Rainfull of up to 200 millimetres may occur in these areas within the next 24 hours which could cause flooding.
Excess rainfall in the Kabul River catchment area may also cause flooding along connected riverbanks.
However, lighter rains are expected in Sindh, south Punjab and Balochistan.
Pre-monsoon rains will become monsoon rains by the end of July, and will continue till September.
Dr Ghulam Rasul, the chief meteorologist at the Pakistan Meteorological Department told DawnNews there is no threat of a tropical cyclone within Pakistan's sea limits yet, saying that there is an area of low air pressure approximately 900 kilometres south of Pakistan which had been closely monitored over the past three days.
He explained that there had been practically no decrease nor increase in its intensity, but it had moved slightly northward. While its intensity remains stable, he said, it will not take shape of a tropical cyclone.
Dr Rasul added that once it took on this form and entered Pakistani waters, a formal warning would be issued to fishermen, and the PMD would coordinate closely with concerned agencies and provide updates accordingly.
The meteorologist said that Pakistan's monsoon is affected by El Nino, which typically weakens the monsoon. He said that while there were collectively fewer rains over the July-September time period, there were at least 3-4 episodes of intense rainfall.
Ghulam Rasul said that rains will occur the same way this year, taking place during the month of Ramazan in July.
Section 144 was imposed on Clifton's Sea View beach by Commissioner Karachi Shoaib Ahmed Siddiqui because of the annual monsoon spell which brought with it higher waves and stronger currents.
However, despite the imposition of Section 144 banning bathing in the sea ─ but not visiting the seaside ─ large droves of citizens went swimming in the sea to cool off.
Visitors to the beach expressed their dissatisfaction with the ban.
A visitor told DawnNews, "We only got to swim for a short while before they made us get out," while another complained, "We came here not an hour ago and were enjoying it, until security personnel showed up and made us get out."
A Cantonment Board Clifton employee told DawnNews that workers had been stationed across the beach to prevent people from swimming in the sea for their own safety.
Islamabad: Pakistan has decided to send another state of the art satellite into space to fortify its position in space and a sum of Rs. 7 billion has been allocated in the budget 2015-16 for this program.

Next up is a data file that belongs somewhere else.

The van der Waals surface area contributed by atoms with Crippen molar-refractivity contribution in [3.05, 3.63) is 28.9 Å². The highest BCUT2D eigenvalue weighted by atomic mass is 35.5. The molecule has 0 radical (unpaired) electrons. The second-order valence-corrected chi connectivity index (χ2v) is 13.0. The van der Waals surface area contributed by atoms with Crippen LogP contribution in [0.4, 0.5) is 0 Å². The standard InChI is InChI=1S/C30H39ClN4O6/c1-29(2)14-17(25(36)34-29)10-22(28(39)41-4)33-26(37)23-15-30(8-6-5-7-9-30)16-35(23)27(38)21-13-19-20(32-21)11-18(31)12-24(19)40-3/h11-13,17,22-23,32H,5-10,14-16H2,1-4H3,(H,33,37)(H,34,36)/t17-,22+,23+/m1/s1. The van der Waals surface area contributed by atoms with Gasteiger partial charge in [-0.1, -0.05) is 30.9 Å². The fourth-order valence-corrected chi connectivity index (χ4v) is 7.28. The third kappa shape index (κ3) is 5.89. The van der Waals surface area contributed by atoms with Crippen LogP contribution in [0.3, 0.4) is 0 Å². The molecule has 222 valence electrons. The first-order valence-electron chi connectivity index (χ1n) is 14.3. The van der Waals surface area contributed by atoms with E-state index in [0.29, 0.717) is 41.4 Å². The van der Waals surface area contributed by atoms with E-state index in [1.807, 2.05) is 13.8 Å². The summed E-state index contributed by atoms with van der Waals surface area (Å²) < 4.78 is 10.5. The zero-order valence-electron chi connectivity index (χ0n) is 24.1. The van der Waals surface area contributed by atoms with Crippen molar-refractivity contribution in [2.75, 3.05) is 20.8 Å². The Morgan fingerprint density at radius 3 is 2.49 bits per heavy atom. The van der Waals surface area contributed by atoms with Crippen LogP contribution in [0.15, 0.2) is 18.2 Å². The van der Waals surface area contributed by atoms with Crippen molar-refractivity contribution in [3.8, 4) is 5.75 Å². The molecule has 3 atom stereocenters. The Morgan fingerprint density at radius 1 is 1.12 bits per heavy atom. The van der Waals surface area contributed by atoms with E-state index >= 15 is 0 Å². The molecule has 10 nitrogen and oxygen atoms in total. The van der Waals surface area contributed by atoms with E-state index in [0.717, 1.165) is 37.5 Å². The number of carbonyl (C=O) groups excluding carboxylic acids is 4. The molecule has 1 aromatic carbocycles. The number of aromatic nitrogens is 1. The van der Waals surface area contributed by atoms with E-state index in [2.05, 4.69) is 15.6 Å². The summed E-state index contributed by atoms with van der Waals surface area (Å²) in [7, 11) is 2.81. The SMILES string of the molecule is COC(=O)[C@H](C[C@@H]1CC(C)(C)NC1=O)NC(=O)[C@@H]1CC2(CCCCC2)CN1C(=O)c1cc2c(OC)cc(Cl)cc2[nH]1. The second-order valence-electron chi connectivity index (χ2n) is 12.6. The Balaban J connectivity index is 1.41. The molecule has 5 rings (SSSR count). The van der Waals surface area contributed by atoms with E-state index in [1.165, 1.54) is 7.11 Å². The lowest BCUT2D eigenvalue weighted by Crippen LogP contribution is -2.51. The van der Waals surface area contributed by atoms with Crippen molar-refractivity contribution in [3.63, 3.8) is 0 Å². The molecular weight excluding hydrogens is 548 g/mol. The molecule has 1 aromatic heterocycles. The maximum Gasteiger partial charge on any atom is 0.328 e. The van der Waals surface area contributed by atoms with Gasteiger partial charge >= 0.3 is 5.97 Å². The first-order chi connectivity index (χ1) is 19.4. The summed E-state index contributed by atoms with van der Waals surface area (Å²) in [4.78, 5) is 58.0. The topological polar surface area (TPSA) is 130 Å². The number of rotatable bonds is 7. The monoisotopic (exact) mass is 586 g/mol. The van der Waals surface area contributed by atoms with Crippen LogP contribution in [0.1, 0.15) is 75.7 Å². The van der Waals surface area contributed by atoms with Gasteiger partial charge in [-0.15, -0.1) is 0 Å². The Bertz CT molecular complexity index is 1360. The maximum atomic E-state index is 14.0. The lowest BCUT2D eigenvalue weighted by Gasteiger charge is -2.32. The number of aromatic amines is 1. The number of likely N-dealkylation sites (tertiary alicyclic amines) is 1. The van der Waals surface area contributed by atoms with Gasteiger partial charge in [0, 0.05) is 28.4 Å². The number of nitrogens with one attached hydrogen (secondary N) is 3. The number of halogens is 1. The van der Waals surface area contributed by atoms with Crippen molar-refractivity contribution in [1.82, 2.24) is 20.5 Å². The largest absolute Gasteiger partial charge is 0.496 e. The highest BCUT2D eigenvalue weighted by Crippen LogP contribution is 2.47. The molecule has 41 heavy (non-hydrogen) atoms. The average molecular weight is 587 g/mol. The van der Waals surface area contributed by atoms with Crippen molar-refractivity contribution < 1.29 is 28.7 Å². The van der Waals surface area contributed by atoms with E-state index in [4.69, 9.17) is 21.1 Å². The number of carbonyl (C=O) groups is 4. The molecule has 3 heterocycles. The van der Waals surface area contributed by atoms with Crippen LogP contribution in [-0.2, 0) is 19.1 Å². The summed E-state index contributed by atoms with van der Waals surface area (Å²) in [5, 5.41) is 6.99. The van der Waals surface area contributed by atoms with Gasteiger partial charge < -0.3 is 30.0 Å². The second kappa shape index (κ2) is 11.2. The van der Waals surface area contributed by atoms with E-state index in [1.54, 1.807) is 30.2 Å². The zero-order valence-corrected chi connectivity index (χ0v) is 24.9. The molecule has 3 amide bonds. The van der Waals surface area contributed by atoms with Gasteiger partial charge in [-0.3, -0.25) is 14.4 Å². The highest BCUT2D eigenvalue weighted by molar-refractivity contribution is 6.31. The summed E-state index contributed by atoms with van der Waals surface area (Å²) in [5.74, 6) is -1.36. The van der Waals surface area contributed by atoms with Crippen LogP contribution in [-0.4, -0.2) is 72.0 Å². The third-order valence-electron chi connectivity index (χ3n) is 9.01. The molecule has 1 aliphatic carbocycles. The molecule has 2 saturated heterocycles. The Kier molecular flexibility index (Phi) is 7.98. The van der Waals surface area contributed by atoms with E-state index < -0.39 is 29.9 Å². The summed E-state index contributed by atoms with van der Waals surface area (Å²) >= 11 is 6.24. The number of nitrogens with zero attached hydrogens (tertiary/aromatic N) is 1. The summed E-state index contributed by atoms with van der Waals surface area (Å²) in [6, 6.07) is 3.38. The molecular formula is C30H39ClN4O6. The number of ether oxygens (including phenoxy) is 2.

Pakistan is likely to be able to launch the new satellite in the space by the end of 2018. Headquarter of this satellite program will be set up in Lahore. Work will also be initiated for establishment of satellite station under SPARCO. The new project will be started in the upcoming financial year 2015-16.
The neighboring countries China and India outnumber Pakistan in the quantity of satellites held by them and they are reaping enormous economic and defense benefits from them. On the other hand Pakistan had launched one satellite in space earlier. The launching of the new satellite will usher in new revolution in the domain of communication in Pakistan besides bolstering country’s potential for satellite monitoring and achieving defense targets. This program will also help in ensuring equitable distribution of water among four provinces under 1991 water apportionment accord.
The sources said this objective will be achieved within three years and more 14 billion rupees will be earmarked for this project in the federal budget of next two fiscal years.
ISLAMABAD: Federal auditors have pointed out a number of serious natures of financial and administrative irregularities in the books of the Pakistan High Commission in London, and its three consulates elsewhere in the United Kingdom.
If the audit and inspection reports of the accounts of the high commission and the three consulates, in Birmingham, Bradford and Manchester, for the year 2012-13 are anything to go by, the country’s mission in the UK has not been in able hands.
According to the report, ready to be laid before the National Assembly and taken up by the Public Accounts Committee (PAC), the national exchequer was deprived of valuable foreign exchange and Pakistani expatriates settled in the UK were inconvenienced by the irregularities.